DrillSIM Test Bed Simulates Crisis Response Activity, Results

By Anna Lynn Spitzer

07.21.05 –  In any crisis – whether natural disaster or man-made catastrophe – the efficiency of the emergency response is often the difference between life and death. Timely disaster response also can reduce injuries, mitigate secondary disasters and decrease economic losses. But what constitutes the most efficient emergency response for scenarios that can differ enormously?

DrillSIM prototype

DrillSIM, a test bed simulator currently in development at the University of California, Irvine’s Calit2, seeks to improve the effectiveness of emergency response. By integrating different models – variables in the type of crisis, human reaction and location information – and different IT solutions (algorithms, hardware and software) into the test bed program, DrillSIM offers a “plug-and-play” platform for testing. The system can be used to design the response plan for a fire in a high-rise building occupied by 10,000 people, or – by plugging in different scenarios – the evacuation of a multi-building apartment complex during an earthquake.

Creators of DrillSIM began by developing computer programs to represent different agents, or people, who would potentially be involved in a crisis response. They “built” a prototype of a floor warden – the person responsible for evacuating a particular floor of a building – as well as several different types of “evacuees.”

Written into the programs are human variables based on behavior models compiled from sociological and cognitive studies. For example: if two employees were told to evacuate a building, one might decide to finish his task first, while the other would leave immediately. “It’s crucial to model these agents with behaviors that are as close to human as possible,” said Daniel Massaguer, a Ph.D. candidate who is one of two primary architects of the simulation. “That way, the results are more realistic and the test bed is more useful.” After creating several versions of these “agents,” the program replicates them until there are enough to meet the needs of the given scenario.

DrillSIM demo
Massaguer, Balasubramanian and Davison
demonstrate DrillSIM for visitors.

The goal of the DrillSIM simulation is to provide a platform for testing various information technology approaches to emergency response. In order to plug in IT solutions, DrillSIM models different response activities at both the macro (entire evacuation) and micro (individual

behavior) levels, with an emphasis on the flow of information. This information flow is monitored between different "entities" – defined as people, sensors and communication devices. By plugging in IT solutions at different points in the information flow, the impact on disaster management can be studied.


The benefit of the program is its ability to test different approaches and deliver hard data about individual success rates. "Has the evacuation rate improved? Was the decision-making quicker? Did the casualty rate decrease? These are questions the simulation answers, by utilizing the data plugged into it," explained Vidhya Balasubramanian, the other doctoral candidate working on the project.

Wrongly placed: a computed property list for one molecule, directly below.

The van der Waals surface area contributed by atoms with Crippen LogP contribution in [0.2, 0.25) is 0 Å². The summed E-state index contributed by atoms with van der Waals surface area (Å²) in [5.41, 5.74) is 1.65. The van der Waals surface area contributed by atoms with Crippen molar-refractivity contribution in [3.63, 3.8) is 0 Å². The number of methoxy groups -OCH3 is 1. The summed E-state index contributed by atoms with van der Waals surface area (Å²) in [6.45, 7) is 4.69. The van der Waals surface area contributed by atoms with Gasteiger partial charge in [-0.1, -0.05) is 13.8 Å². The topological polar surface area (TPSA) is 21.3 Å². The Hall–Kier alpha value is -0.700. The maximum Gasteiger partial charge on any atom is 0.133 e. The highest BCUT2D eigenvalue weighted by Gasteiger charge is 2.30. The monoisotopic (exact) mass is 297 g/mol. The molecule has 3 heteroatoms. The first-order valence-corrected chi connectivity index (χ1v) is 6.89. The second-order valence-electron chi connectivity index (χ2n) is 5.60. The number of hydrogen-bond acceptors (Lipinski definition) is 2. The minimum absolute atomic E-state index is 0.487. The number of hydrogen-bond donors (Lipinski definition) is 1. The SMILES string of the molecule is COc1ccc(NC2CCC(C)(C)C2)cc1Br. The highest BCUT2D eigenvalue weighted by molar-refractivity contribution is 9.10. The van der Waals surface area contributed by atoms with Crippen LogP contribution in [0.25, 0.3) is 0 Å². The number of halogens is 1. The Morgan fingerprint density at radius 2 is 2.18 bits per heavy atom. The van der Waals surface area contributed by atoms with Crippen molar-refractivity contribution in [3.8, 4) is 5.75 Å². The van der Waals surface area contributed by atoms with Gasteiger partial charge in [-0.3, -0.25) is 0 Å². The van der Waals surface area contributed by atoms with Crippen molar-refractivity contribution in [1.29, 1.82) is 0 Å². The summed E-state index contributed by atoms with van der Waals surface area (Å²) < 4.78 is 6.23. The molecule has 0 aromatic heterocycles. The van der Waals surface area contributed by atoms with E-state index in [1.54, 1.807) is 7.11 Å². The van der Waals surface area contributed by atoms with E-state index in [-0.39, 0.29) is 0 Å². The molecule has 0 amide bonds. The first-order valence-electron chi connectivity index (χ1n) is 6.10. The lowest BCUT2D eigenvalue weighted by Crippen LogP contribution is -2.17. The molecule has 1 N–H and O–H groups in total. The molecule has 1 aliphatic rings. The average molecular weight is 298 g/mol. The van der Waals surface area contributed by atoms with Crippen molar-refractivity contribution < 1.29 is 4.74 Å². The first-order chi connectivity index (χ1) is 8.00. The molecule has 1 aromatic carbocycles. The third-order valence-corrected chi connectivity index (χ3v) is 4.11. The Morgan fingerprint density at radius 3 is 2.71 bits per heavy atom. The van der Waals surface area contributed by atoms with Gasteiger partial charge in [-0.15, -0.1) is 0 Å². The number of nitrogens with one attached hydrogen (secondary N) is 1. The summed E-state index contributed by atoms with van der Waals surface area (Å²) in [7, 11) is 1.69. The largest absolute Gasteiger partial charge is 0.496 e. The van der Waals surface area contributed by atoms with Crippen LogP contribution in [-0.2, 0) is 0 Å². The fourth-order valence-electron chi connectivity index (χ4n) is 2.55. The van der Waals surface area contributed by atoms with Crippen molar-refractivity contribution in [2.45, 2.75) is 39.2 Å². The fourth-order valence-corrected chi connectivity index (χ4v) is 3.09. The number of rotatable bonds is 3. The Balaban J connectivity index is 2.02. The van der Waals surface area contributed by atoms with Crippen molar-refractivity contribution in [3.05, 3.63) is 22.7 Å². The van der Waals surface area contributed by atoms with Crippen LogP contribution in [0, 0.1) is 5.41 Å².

The current edition, version 0.2, simulates evacuation within the Calit2 Building. This prototype will be enhanced in future versions to include better interfaces for plug-and-play options.

The project also features the capability, to be implemented in future versions, to integrate human participation into the simulated response. Human participation can be accomplished in two ways: subjects can actually evacuate the given spaces along with their computer-generated counterparts, or they can control the actions of the virtual figures by manipulating the simulation. Either way, human involvement in the emergency-response testing is beneficial to determining outcomes.

Human drills will utilize UCI’s Responsphere framework, hardware and software embedded in sections of the campus known as Smart-Space. Responsphere’s sensing modalities within the Smart-Space include audio, video, powerline networking, RFID and people-counting technologies. The video technology consists of a number of fixed Linksys WVC54G cameras (streaming audio as well as video) and several Canon VB-C50 tilt/pan/zoom cameras. These sensors communicate with an 8-processor (3Ghz) IBM e445 server. Data from the sensors is stored on an attached IBM EXP 400 with a 4TB RAID5EE storage array.

Responsphere’s sensing and communications capabilities, according to Technology Manager Chris Davison, eventually will be used to expand the test bed from the UCI Calit2 Building to the entire campus. “The ultimate objective of the program is to design a campus-level emergency-response drill– one that can be adapted for us on other campuses as well – in order to test various IT approaches and develop a foolproof emergency response plan,” he said.

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